The porpita is one of many species that can be found in the Sargassum Sea. *Photo by Chris Burville
The porpita is one of many species that can be found in the Sargassum Sea. *Photo by Chris Burville

FRIDAY, JUNE 1: Bermuda’s chance to lead the way in marine conservation is one of several topics up for discussion at the World Oceans Day event next Friday.

Director of Global Ocean Legacy Bermuda for the Pew Environment Group, Chris Flook, will be discussing the proposed Bermuda Blue Halo project which aims to create the biggest marine reserve in the Atlantic Ocean without affecting local fishermen.

Mr Flook will speak alongside three other marine experts — Tim Noyes, research specialist at the Bermuda Institute of Ocean Sciences, Tammy Trott, Senior Marine Resource Officer for the Department of Environmental Protection and Philippe Rouja Custodian of Historic Wrecks for the Department of Conservation Services.

Mr Flook will talk about the Bermuda Government’s proposed creation of a marine reserve with the support of Pew.It would encompass much of Bermuda’s Exclusive Economic Zone within the Sargasso Sea with a view to protecting our waters from foreign vessels fishing here illegally.

The Blue Halo reserve would see a 200-mile band of water, beyond 50 miles of the island, preserved.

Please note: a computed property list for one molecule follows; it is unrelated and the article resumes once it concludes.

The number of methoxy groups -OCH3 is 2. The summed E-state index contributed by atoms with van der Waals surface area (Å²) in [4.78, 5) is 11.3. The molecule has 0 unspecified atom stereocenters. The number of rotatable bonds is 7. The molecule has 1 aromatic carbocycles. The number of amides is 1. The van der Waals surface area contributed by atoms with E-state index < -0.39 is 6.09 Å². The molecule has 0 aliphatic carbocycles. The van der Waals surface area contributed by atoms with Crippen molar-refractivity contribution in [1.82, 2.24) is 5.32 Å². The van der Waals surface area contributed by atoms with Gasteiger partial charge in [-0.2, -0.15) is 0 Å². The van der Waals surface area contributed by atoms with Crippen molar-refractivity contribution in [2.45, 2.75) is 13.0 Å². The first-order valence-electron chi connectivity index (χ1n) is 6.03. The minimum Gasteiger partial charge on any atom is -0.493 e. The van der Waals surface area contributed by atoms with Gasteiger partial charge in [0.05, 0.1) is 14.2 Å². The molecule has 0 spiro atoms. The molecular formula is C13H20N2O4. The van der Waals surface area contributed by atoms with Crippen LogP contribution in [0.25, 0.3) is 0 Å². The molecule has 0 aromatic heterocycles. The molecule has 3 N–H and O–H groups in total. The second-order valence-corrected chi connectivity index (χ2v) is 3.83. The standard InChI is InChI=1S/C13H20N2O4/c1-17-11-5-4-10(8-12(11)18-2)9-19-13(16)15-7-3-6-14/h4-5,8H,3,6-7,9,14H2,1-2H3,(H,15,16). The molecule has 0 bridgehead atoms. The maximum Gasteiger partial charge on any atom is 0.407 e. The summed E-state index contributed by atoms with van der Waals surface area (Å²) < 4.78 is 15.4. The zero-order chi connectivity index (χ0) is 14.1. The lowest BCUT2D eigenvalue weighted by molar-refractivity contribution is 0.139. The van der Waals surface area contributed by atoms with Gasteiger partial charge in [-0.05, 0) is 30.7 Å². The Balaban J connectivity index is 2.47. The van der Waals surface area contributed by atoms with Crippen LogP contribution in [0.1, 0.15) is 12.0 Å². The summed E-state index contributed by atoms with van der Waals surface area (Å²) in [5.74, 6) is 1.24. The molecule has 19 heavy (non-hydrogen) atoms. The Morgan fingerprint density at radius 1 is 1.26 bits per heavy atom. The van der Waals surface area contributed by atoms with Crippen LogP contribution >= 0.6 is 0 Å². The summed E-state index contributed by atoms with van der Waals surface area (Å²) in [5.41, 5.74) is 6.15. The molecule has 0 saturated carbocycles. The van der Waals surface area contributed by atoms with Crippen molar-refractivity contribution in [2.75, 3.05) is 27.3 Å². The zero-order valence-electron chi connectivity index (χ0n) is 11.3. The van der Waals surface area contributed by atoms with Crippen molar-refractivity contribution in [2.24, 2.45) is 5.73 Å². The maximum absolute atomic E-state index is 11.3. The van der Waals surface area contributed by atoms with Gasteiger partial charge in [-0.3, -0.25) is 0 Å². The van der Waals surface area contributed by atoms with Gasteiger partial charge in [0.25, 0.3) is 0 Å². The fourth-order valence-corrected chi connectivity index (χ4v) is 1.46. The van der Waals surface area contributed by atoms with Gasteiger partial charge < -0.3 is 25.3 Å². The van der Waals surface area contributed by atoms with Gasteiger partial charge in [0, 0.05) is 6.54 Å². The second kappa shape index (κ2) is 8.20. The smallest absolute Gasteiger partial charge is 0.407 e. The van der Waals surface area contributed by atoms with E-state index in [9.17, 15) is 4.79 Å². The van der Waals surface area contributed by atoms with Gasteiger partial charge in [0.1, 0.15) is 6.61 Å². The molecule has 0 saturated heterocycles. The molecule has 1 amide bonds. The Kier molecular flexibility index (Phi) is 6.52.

Mr Flook believes that such a marine reserve would demonstrate Bermuda’s commitment to addressing overfishing globally and set a precedent for others to follow.

“Bermuda is throwing the gauntlet down and committing the rest to step up. It makes sense because we have such long history of environmental awareness here. “There is really no cost to us except more fish in the long-term. We are taking a bit of our Exclusive Economic Zone that we don’t use now and putting it in the safety deposit box. It has been scientifically proven that numbers of fish increase in marine reserves and fish tend to be bigger in those reserves and the spill off effect in areas next to those reserves is massive.”

The Bermuda government is currently on the verge of initiating a public consultation to determine the size of such a reserve.

It is hoped that after the Blue Halo marine reserve is created, the reserve could be extended to cover a massive stretch of the Sargasso Sea making it the biggest high sea marine reserve in the world. The Sargasso Sea stretches over an area about half the size of the United States. It is home to great swathes of Sargasso Seaweed which acts as nursery grounds for more than 100 species of fish and 145 types if invertebrates. For more information on the Blue Halo Project visit: www.bermudabluehalo.org.

At the World Oceans Day event there will also be a number of educational booths including a sea turtle display by the Bermuda Aquarium and Zoo, a display of marine debris by Keep Bermuda Beautiful, a lionfish display by the Ocean Support Foundation as well as the videos from the Bermuda National Trust’s student video competition covering environmental subjects.

It takes place on June 8 between 5:30pm and 7:30pm at the HSBC Harbourview Centre. Tickets are $20. Call 297-1880 or e-mail: vanessa.shorto@bios.edu